A few years later, the Afghan war morphed into a campaign to eradicate opium production, another task not accomplished. Along the way, enormous amounts of financial aid have been supplied both to Afghanistan and to neighboring Pakistan, where al-Qaeda leaders are supposedly encamped. Soon, the war became a mission to impose “democracy” on a people who haven’t the faintest notion of what that is. It has lately become widened to protect Pakistan from terrorist infestation. The current dominant goal of our forces and the small contingents of troops from allied nations calls for creation of a centralized government in a nation where tribal rulers maintain centuries-old domination over their separate fiefdoms. Instituting Western-style government is the furthest thing from their minds. We are not alone in labeling all of this a confusing pattern of “mission creep.”

Obama’s Top Advisors
Several key advisors supply President Obama with their perspective on what America’s course of action should be. One such advisor was obviously Afghanistan theater commander Gen. Stanley McChrystal — that is, until his "resignation" on June 23 in the wake of his remarks to Rolling Stone critical of administration officials. McChrystal long claimed that tens of thousands more troops are needed.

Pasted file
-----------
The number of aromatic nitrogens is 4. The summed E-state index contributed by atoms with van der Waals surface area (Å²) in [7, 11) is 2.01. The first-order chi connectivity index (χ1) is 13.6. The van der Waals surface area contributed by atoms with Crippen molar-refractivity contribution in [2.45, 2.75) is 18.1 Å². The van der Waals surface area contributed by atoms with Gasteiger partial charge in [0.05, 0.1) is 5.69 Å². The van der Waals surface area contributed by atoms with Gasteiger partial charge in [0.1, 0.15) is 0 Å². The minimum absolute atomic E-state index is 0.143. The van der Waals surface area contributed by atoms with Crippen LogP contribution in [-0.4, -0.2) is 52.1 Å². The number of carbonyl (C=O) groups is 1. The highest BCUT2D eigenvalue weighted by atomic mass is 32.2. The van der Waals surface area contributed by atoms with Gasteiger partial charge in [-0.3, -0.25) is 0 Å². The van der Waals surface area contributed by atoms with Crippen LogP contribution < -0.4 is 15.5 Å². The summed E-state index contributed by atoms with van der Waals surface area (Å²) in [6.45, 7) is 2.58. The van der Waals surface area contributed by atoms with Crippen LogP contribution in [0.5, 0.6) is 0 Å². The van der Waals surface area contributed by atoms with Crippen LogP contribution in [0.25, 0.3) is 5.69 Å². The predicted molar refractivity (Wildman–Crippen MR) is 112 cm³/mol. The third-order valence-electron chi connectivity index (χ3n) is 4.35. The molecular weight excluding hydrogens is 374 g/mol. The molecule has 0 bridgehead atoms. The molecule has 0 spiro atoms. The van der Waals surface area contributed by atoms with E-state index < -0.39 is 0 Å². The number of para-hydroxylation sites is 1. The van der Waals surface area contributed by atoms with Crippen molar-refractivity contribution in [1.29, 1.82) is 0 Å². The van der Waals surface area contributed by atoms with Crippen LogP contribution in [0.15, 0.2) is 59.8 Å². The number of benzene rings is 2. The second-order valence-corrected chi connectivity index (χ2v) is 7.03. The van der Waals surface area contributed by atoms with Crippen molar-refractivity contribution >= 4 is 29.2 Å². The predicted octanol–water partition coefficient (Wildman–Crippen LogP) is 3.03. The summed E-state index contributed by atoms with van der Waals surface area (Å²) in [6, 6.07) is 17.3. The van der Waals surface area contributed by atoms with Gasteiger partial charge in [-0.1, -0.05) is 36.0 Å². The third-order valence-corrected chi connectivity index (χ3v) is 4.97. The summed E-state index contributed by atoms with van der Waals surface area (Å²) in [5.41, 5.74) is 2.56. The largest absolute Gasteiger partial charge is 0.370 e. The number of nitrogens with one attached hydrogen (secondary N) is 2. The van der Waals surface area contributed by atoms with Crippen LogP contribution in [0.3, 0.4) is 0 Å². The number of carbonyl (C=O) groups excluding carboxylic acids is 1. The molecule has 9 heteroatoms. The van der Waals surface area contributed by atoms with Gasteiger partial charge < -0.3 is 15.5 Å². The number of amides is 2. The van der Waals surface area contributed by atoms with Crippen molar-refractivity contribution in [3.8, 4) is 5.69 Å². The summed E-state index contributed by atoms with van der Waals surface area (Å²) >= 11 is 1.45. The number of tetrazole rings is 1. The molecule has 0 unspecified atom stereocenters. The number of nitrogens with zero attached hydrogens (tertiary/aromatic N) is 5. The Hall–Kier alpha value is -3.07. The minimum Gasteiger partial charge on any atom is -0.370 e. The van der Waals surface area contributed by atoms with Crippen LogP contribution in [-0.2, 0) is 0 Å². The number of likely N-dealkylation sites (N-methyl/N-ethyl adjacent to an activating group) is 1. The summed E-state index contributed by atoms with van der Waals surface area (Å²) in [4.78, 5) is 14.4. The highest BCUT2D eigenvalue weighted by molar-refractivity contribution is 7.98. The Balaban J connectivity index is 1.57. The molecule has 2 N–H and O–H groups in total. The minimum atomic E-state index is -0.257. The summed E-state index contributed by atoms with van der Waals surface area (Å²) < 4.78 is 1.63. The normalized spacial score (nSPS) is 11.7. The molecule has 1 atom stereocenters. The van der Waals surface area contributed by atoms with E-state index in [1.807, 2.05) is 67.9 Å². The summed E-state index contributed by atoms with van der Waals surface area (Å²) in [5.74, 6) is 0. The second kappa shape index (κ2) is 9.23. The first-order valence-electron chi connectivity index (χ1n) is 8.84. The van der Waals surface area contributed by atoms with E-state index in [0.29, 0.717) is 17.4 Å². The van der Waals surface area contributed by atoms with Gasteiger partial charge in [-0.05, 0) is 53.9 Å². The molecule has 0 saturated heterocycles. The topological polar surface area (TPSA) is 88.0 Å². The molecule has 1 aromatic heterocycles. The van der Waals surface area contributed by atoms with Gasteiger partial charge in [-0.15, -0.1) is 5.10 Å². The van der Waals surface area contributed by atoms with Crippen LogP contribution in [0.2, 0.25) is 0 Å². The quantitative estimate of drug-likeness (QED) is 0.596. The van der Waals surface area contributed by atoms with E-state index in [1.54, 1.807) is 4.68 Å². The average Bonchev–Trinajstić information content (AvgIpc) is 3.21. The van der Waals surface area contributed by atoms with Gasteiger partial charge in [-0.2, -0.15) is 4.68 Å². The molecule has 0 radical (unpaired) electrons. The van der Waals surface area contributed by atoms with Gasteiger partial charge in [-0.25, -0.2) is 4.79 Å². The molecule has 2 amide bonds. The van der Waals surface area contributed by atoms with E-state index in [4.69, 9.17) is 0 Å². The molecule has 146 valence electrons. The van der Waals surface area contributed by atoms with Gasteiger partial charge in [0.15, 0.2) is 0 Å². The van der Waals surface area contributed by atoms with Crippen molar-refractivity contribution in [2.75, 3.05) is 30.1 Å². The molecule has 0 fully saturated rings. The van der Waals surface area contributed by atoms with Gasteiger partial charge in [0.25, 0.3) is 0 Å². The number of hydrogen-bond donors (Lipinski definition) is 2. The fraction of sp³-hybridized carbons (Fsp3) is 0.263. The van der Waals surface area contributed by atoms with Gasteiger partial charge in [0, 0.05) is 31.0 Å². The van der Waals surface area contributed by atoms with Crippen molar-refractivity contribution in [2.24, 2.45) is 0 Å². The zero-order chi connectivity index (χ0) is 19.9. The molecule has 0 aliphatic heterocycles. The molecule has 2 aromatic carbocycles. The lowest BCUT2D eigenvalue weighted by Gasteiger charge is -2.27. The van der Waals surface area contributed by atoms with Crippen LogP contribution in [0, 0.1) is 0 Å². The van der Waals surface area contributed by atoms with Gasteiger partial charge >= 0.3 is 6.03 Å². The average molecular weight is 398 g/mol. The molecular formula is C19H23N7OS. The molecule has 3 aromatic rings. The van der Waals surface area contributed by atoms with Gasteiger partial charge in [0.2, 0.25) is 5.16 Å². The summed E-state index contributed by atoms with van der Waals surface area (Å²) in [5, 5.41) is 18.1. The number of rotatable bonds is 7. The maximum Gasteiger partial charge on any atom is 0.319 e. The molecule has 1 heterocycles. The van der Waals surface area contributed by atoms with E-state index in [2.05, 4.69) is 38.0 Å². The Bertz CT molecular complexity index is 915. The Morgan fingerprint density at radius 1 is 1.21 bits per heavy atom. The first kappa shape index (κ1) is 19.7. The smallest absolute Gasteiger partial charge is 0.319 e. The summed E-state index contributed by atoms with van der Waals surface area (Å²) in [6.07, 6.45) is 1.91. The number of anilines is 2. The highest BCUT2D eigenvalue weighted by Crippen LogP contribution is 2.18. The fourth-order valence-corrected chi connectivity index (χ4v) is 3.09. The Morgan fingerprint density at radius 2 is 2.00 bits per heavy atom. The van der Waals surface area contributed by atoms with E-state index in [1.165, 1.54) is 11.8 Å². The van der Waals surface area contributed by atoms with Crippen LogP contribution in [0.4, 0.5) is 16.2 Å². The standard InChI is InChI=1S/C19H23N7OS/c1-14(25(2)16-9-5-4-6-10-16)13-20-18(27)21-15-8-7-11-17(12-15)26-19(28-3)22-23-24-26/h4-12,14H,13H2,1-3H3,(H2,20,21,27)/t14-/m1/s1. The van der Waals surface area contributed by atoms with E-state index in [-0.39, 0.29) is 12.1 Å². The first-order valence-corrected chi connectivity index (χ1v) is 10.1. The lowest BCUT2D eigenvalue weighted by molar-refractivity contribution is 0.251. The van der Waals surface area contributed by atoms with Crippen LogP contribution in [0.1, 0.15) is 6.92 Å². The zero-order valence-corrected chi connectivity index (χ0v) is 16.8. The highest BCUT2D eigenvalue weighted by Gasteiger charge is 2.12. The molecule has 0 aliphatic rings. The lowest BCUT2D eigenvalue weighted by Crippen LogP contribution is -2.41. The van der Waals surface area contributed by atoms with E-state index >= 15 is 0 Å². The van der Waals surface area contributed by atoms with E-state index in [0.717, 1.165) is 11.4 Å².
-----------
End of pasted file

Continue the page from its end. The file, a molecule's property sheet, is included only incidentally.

Obama is replacing McChrystal with General David Petraeus, who served as the top military official in Afghanistan prior to McChrystal, and who was heavily relied upon during McChrystal's tenure in the position. He will surely be heavily relied upon now.

An earlier predecessor of General McChrystal as the commander in Afghanistan was Lieutenant General Karl Eikenberry. Now our nation’s Ambassador to Afghanistan, Eikenberry initially opposed any troop surge in Afghanistan, opting instead for maintaining the current troop level. And the special U.S. ambassador to this beleaguered part of the world, Richard Holbrooke, has visited several European capitals to inform their leaders about U.S. plans while his deputies trek to China and elsewhere for the same purpose.

Another advisor, Secretary of Defense Robert Gates, is a holdover from the George W. Bush administration. During the 1980s when the Soviet Union’s army sought to conquer Afghanistan, Gates served as the CIA official in charge of funding, supplying, and training Afghan fighters defending their nation from the Russians. Leaders of that effort, Gulbuddin Hekmatyar and Jalaluddin Haqqani, are now leaders of the Taliban forces who target the newest wave of invaders in their nation, the Americans and their NATO allies. Are they using U.S.-supplied equipment left over after the Soviet Union abandoned its attack 20 years ago? No one wants to address this possibility.